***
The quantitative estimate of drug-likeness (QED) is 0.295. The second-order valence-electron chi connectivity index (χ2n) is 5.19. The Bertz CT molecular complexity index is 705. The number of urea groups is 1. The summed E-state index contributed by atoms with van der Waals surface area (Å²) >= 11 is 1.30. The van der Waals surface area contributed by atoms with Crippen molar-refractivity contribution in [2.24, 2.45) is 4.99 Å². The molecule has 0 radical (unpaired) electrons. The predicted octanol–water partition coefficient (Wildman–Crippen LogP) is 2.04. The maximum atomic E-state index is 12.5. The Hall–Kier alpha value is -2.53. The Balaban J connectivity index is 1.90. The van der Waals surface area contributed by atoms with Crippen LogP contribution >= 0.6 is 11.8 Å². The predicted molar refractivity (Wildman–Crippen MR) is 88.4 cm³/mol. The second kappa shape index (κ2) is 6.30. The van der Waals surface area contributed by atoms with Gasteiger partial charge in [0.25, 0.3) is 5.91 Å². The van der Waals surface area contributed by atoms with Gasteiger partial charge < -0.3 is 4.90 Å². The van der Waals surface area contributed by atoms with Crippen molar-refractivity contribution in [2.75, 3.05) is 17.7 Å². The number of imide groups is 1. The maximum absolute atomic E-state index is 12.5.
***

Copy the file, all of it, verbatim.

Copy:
The quantitative estimate of drug-likeness (QED) is 0.295. The second-order valence-electron chi connectivity index (χ2n) is 5.19. The Bertz CT molecular complexity index is 705. The number of urea groups is 1. The summed E-state index contributed by atoms with van der Waals surface area (Å²) >= 11 is 1.30. The van der Waals surface area contributed by atoms with Crippen molar-refractivity contribution in [2.24, 2.45) is 4.99 Å². The molecule has 0 radical (unpaired) electrons. The predicted octanol–water partition coefficient (Wildman–Crippen LogP) is 2.04. The maximum atomic E-state index is 12.5. The Hall–Kier alpha value is -2.53. The Balaban J connectivity index is 1.90. The van der Waals surface area contributed by atoms with Crippen LogP contribution >= 0.6 is 11.8 Å². The predicted molar refractivity (Wildman–Crippen MR) is 88.4 cm³/mol. The second kappa shape index (κ2) is 6.30. The van der Waals surface area contributed by atoms with Gasteiger partial charge in [0.25, 0.3) is 5.91 Å². The van der Waals surface area contributed by atoms with Gasteiger partial charge < -0.3 is 4.90 Å². The van der Waals surface area contributed by atoms with Crippen molar-refractivity contribution in [2.75, 3.05) is 17.7 Å². The number of imide groups is 1. The maximum absolute atomic E-state index is 12.5.